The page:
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One key to Michael Finley's success in Boston: Rasheed Wallace.On a night the Celtics' bench erupted for its second-highest offensive output of the season, Rasheed Wallace produced another quiet night Friday versus Indiana.
Wallace registered six points on 2-of-4 shooting over 19 minutes, missing both 3-pointers he attempted. For the month of March, he's reached double figures just twice in eight games. His averages for the month (7.1 points, 3.7 rebounds, 0.4 assists) are well below his season averages (9.5 points, 4.1 rebounds, 1.1 assists), even if his percentages are up (and only because he was abysmal in February, shooting 39.8 percent overall and 17.1 percent from beyond the arc).
"I think Rasheed is doing a phenomenal job setting picks to get Mike open," said Rivers. "For two guys that have not been together very long, Rasheed's realized what Michael can do and is using that body to get him open."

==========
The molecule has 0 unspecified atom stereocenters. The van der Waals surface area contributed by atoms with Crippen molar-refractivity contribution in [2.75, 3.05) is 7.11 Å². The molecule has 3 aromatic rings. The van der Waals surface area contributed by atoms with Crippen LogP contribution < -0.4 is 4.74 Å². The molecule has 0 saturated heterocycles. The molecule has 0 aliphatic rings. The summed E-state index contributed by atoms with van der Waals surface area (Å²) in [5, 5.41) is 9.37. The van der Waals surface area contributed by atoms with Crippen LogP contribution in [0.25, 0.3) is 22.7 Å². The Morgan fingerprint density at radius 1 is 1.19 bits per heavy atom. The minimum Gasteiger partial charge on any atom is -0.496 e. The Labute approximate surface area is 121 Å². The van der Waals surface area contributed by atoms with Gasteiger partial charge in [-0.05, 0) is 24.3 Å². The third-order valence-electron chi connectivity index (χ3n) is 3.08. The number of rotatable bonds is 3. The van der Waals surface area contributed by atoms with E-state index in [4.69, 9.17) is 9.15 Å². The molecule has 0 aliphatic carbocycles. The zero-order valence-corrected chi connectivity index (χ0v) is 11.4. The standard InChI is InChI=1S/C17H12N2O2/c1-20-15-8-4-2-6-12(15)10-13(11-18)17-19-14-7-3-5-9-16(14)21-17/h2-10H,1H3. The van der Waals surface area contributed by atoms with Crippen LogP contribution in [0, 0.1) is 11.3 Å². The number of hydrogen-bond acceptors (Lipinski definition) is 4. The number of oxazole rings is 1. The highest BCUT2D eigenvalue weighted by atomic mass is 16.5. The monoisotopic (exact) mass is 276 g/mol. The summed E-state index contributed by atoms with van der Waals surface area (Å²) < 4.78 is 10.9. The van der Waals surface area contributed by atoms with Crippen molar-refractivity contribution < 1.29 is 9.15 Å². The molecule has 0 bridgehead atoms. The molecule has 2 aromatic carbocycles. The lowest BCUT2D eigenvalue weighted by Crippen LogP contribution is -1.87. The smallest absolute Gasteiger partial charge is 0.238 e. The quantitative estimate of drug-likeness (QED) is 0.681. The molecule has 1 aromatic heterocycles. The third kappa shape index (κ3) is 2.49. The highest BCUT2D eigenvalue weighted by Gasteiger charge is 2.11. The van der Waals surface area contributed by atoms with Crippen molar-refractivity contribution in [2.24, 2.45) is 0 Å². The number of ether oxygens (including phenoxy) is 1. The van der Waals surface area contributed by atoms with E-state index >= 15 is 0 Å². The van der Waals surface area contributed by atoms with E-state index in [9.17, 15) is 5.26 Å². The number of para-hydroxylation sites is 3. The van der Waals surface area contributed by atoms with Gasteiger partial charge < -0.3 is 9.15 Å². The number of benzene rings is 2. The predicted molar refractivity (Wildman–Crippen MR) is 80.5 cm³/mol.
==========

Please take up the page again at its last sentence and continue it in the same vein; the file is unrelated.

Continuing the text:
Despite all of Boston's struggles, particularly in the offensive end, it's reassuring to see guys like Wallace and Kendrick Perkins still utilizing their frames to help generate buckets. As Rivers noted with Perkins, it's that type of play that usually leads to easy buckets around the basket for those setting the picks and screens.
Boston's bench combined for 54 points, the second highest scoring output since posting 62 points against Philadelphia on Nov. 3. It was only the eighth time this season the Celtics' reserves combined to score 40 points or more.
Wallace and Finley came into the league together in 1995, with Wallace the fourth overall pick (one spot before Kevin Garnett), while Finley got tabbed with the 21st pick by the Phoenix Suns. From the random but true department: Finley, Nate Robinson (2005), and Rajon Rondo (2006) were also selected 21st overall by the Suns before finding their way to Boston.